Ecklund is a union paper mill worker. Manninen is a student at Mitchell Hamline School of Law and a former warehouse worker and GOP campaign manager.

Of all these districts, House 3A, 5A and 5B will likely draw the most attention, as will Senate District 5. But the others are all subject to changing political attitudes in northern Minnesota where economic and cultural change have polarized the electorate.

Inter-party contests will be sorted out in the state primary election on Tuesday, Aug. 11. The general election will be held Tuesday, Nov. 3.

CORRECTION: An earlier version of this story listed Tom Sullivan as the Republican candidate in Senate District 3. Sullivan is the Republican candidate in Duluth’s House 7A district facing Rep. Jennifer Schultz, a DFLer.



  1. Gerald S says

    Bakk’s opponent is Republican Christopher Hogan from Two Harbors. Tom Sullivan, who lives in the Hidden Valley area of Duluth in SD7, is running against incumbent DFL Representative Jen Schultz in HD 7A. Both GOP candidacies are unlikely to succeed against the very strong DFLers, and probably are designed to allow the candidates to voice their ideas in front of an audience and to tie up at least some DFL resources that could be spent in other districts. Unfortunately for any ambitions Hogan and Sullivan may have to be heard, the ongoing collapse of the Duluth New-Tribune probably means there will be even poorer coverage of local politics below the Congressional level than we had last cycle, so the audience for their message will be pretty limited. COVID-19 precautions may make that even worse, discouraging forums and other campaign opportunities. This is going to be a hard year for candidates who are not already well known by voters.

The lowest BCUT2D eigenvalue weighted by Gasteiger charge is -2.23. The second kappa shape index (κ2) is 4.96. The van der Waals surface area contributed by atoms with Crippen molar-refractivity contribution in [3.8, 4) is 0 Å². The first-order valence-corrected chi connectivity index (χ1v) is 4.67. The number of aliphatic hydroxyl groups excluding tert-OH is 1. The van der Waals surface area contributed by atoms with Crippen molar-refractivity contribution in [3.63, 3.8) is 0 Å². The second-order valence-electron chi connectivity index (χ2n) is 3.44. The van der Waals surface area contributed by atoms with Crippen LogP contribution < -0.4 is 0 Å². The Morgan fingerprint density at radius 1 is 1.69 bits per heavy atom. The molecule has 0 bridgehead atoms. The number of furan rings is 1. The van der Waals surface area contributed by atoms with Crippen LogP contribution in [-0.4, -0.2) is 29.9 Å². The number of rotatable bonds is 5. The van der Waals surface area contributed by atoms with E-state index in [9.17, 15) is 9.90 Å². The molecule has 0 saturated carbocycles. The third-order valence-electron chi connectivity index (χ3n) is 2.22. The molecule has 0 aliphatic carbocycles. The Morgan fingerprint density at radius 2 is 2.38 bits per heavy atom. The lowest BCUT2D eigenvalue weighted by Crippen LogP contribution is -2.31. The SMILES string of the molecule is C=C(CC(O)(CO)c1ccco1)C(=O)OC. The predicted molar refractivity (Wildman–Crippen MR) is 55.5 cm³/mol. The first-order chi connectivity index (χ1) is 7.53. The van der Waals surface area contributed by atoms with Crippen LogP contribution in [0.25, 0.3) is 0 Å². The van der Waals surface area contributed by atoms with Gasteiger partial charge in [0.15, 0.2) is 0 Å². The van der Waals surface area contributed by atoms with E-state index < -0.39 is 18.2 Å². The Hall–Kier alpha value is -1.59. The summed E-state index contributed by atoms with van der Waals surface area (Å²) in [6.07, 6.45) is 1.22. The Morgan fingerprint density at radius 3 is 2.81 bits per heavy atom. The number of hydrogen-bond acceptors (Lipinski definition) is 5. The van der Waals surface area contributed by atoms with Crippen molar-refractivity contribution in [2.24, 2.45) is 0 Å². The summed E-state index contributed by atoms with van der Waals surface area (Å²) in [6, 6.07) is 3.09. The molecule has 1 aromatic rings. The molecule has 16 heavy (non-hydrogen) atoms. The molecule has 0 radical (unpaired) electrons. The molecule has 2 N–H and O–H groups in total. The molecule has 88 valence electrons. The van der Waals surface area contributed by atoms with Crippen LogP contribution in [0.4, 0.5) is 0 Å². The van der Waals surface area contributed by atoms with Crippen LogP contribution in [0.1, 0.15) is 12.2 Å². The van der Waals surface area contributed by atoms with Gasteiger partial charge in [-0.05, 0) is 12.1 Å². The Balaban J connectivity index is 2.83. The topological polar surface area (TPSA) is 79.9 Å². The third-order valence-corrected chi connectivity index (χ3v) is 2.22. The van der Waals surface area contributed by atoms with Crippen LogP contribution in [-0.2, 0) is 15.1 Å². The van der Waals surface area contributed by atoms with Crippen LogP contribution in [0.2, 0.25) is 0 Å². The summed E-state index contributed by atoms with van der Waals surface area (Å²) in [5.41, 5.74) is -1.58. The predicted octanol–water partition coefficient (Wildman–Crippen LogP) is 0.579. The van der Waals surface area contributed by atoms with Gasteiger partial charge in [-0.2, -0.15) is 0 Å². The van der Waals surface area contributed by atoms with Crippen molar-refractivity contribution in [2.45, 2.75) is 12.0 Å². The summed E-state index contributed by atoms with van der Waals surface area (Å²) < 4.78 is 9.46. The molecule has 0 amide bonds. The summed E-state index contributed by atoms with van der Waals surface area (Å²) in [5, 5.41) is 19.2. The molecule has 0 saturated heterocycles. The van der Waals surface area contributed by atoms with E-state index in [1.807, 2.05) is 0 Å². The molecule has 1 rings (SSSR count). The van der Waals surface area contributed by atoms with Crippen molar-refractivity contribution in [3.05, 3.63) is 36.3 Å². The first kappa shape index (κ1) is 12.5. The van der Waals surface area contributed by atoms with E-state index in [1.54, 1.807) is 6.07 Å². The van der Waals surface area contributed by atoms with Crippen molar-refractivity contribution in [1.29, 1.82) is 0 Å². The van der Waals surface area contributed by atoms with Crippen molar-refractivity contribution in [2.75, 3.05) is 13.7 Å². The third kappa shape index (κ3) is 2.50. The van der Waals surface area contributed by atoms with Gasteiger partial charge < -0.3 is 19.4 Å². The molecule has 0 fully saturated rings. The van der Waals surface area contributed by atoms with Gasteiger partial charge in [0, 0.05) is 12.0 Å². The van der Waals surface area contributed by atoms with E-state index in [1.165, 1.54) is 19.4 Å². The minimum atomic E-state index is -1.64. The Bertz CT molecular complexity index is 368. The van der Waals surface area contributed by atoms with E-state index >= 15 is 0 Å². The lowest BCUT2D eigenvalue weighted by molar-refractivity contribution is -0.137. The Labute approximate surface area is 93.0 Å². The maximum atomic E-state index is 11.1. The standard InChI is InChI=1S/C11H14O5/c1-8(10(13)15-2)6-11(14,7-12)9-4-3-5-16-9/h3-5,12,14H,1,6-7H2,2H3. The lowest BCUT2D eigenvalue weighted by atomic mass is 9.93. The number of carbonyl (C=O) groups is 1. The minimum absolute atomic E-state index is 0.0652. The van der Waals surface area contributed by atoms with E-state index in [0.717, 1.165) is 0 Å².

• Thanks for the correction, Gerald. I’m kicking myself for making that mistake. I had a jumble of notes from all the filings and must have mixed them up. Yes, Bakk is facing Hogan.

      It feels to me that the weird environment of this race will make it a very indexed election — You vote Trump or Biden and then same down the line. Throw in a handful of write-ins and protest votes. There’s your election.

  2. Gerald S says

    I agree. The lack of information about candidates that will occur due to the combination of COVID-19 induced curtailing of things like door-knocking, meet and greet meetings, house parties, rallies, parades, festivals, and so on and the general inability/unwillingness of local news media to cover local elections in this age of news media collapse will mean that in many elections the public will not know the candidates at all. In that situation, in many elections — for example the 5B contest with two largely unknown candidates — the voter will have no way of choosing besides party affiliation.

    Certainly in some elections there will be a lot of mailed campaign material and use of on-line media of various sorts, but that costs money, and many of the candidates do not have a good way to get $150,000 or so to do that. Some tight key races may see a lot of out of district and PAC and dark money spending, but for the most part there will be little information.

    Many voters already often know little or nothing about down-ballot candidates in normal years. This year it’s going to be a lot worse.